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Reader's tomato plant produced whopping 357 fruits

Don Kinzler, Growing Together gardening columnist for The ForumMichael Vosburg / Forum Photo Editor

Q: I don't have a question, but had an experience with a tomato plant I thought might be of interest. I'm a long-time gardener, and this year in late May I bought one six-inch tomato plant from Kmart. The Bonnie Plants label said early maturing, but I had no idea it would yield so many — 357 good eating-size tomatoes (not cherry tomatoes)! This was such an unusual plant, I just wanted to share the story. — Nancy Otto, Moorhead

A: Thanks, Nancy for a great tomato story, and thanks especially for keeping count. Nancy goes on to say "I know how many tomatoes we picked because my granddaughter helped, and each time we would record the date and how many we picked. The plant was taller than me and the lower stem and root were larger in diameter than my wrist. So far, I've canned 47 pints of tomatoes and have enough tomatoes for 21 more. Plus, we gave many tomatoes away to friends and family and ate lots fresh ourselves. I didn't fertilize the plant, but placed it in a tomato cage and also needed four five-gallon pails under the branches because they were so heavy with fruit. It grew higher than the tomato cage, but was able to rest on our chain link fence. When it got higher than the fence, I trimmed off the top because it was leaning and growing into the neighbor's property next door."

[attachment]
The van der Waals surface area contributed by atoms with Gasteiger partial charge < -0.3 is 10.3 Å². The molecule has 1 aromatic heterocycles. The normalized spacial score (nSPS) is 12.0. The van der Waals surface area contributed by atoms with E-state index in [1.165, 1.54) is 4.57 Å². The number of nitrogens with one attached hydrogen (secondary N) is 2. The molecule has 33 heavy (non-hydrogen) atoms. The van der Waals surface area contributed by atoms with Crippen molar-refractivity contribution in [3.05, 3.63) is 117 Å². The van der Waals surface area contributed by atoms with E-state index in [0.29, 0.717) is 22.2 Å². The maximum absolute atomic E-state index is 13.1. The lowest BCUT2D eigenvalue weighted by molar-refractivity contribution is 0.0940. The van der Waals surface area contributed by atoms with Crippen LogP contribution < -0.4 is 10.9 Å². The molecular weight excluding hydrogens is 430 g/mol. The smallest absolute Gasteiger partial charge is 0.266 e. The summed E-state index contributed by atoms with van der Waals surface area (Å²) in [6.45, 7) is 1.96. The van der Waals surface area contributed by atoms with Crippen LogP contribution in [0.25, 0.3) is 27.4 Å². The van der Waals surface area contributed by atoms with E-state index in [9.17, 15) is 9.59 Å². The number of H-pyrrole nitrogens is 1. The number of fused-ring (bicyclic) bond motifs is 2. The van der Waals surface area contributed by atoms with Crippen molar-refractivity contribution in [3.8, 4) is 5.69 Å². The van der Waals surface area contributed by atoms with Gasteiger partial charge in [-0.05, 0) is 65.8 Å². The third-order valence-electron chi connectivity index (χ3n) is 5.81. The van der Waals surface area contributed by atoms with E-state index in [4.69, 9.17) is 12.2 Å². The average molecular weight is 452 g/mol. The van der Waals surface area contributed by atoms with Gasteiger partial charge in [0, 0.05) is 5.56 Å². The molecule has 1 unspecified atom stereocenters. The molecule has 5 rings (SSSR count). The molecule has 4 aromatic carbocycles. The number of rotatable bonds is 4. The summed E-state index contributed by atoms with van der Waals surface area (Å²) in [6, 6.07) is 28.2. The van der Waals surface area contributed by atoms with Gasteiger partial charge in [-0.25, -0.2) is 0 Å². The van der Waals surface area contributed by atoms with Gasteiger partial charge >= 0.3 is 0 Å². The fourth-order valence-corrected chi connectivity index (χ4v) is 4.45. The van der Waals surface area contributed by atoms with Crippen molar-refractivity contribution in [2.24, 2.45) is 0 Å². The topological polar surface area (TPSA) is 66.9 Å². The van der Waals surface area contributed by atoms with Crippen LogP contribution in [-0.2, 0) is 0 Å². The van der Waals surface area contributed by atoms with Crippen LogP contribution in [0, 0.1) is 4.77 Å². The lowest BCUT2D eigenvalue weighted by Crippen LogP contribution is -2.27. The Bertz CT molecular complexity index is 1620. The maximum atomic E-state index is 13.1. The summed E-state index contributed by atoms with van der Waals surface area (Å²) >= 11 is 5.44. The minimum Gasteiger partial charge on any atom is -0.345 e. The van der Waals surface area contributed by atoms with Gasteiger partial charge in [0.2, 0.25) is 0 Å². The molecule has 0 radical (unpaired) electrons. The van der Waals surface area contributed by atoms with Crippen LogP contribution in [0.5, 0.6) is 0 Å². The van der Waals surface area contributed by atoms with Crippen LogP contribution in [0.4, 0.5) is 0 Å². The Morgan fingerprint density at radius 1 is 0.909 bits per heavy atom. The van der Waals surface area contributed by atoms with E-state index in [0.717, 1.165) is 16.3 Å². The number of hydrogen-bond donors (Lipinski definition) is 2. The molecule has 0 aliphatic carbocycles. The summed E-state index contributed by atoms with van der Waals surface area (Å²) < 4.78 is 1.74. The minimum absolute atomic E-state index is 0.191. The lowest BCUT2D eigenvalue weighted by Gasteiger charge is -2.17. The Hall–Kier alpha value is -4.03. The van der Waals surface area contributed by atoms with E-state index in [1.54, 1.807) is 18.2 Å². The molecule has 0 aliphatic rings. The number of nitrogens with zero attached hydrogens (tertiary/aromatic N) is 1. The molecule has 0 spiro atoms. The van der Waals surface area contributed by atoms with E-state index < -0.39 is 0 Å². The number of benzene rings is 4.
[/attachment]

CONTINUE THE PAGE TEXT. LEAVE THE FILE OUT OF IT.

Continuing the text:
Unfortunately, the exact tomato cultivar name wasn't included on the label, which was my first question of Nancy, since many of us would like to try this heavy producer. I did a little research, and tomato plants on average produce 10 to 25 pounds of fruit. If medium-sized tomatoes weigh six ounces each, average plants yield between 25 and 65 tomatoes. Roma and cherry tomatoes yield higher numbers. But a plant that yields 357 medium-sized tomatoes is pretty spectacular.

Q: What should be done with hydrangea plants for winter? — Gene Astolfi, West Fargo.

A: Hydrangea care depends on whether they're the Annabelle type, with large, round, white flowers or paniculata types with pinkish-cream or white pyramidal-shaped clusters such as Vanilla Strawberry, Limelight and others. Both types are best left unpruned until next spring. Annabelle types regrow from the base each year, so should be cut down to six inches above ground level in April. Hydrangea paniculata varieties with pyramidal-shaped flower clusters sprout leaves each year from above-ground branches like most shrubs. In early spring, prune only to remove old flower clusters and shape branches as needed.

Endless Summer hydrangeas are definitely borderline in adaptation, and survive winter best if mounded with shredded bark, leaves or straw.

Q: Why do some people wrap burlap around evergreens, and should we all be doing it? — C. Evenson, Bismarck.

A: Burlap is used by some property owners to wrap arborvitae and other evergreens that are at higher risk for winterburn. Browning of evergreens happens when winter winds desiccate the foliage, or when snow-reflected sunlight damages foliage. Burlap provides wind protection and shades foliage from sunburn.